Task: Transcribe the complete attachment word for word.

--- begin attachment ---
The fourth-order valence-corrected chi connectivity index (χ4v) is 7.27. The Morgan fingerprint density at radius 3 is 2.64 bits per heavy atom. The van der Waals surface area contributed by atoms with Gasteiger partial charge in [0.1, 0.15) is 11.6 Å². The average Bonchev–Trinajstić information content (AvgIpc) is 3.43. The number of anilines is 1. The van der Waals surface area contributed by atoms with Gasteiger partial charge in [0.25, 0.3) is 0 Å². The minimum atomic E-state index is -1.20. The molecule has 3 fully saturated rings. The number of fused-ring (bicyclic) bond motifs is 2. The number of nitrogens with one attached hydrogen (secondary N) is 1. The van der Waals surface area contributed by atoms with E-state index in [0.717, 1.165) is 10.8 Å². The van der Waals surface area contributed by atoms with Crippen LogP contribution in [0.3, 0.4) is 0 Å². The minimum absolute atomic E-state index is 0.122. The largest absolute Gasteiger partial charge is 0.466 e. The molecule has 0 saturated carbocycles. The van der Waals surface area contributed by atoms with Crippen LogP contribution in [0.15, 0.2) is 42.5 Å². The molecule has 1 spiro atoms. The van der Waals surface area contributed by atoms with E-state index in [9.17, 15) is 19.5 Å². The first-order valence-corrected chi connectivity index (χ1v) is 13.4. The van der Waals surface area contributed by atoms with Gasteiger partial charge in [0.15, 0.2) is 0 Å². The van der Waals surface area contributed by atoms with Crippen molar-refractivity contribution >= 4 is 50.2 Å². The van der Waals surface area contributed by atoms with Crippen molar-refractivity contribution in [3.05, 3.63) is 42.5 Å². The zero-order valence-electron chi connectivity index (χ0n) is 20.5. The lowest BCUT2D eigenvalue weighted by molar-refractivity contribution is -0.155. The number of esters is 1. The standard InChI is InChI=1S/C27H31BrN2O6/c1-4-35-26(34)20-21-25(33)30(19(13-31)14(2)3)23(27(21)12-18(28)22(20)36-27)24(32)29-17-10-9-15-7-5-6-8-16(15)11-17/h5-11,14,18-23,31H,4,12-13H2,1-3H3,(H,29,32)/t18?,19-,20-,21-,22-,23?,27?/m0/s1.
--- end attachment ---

The fourth-order valence-corrected chi connectivity index (χ4v) is 7.27. The Morgan fingerprint density at radius 3 is 2.64 bits per heavy atom. The van der Waals surface area contributed by atoms with Gasteiger partial charge in [0.1, 0.15) is 11.6 Å². The average Bonchev–Trinajstić information content (AvgIpc) is 3.43. The number of anilines is 1. The van der Waals surface area contributed by atoms with Gasteiger partial charge in [0.25, 0.3) is 0 Å². The minimum atomic E-state index is -1.20. The molecule has 3 fully saturated rings. The number of fused-ring (bicyclic) bond motifs is 2. The number of nitrogens with one attached hydrogen (secondary N) is 1. The van der Waals surface area contributed by atoms with E-state index in [0.717, 1.165) is 10.8 Å². The van der Waals surface area contributed by atoms with Crippen LogP contribution in [0.3, 0.4) is 0 Å². The minimum absolute atomic E-state index is 0.122. The largest absolute Gasteiger partial charge is 0.466 e. The molecule has 0 saturated carbocycles. The van der Waals surface area contributed by atoms with Crippen LogP contribution in [0.15, 0.2) is 42.5 Å². The molecule has 1 spiro atoms. The van der Waals surface area contributed by atoms with E-state index in [9.17, 15) is 19.5 Å². The first-order valence-corrected chi connectivity index (χ1v) is 13.4. The van der Waals surface area contributed by atoms with Gasteiger partial charge in [0.15, 0.2) is 0 Å². The van der Waals surface area contributed by atoms with Crippen molar-refractivity contribution >= 4 is 50.2 Å². The van der Waals surface area contributed by atoms with Crippen molar-refractivity contribution in [3.05, 3.63) is 42.5 Å². The zero-order valence-electron chi connectivity index (χ0n) is 20.5. The lowest BCUT2D eigenvalue weighted by molar-refractivity contribution is -0.155. The number of esters is 1. The standard InChI is InChI=1S/C27H31BrN2O6/c1-4-35-26(34)20-21-25(33)30(19(13-31)14(2)3)23(27(21)12-18(28)22(20)36-27)24(32)29-17-10-9-15-7-5-6-8-16(15)11-17/h5-11,14,18-23,31H,4,12-13H2,1-3H3,(H,29,32)/t18?,19-,20-,21-,22-,23?,27?/m0/s1.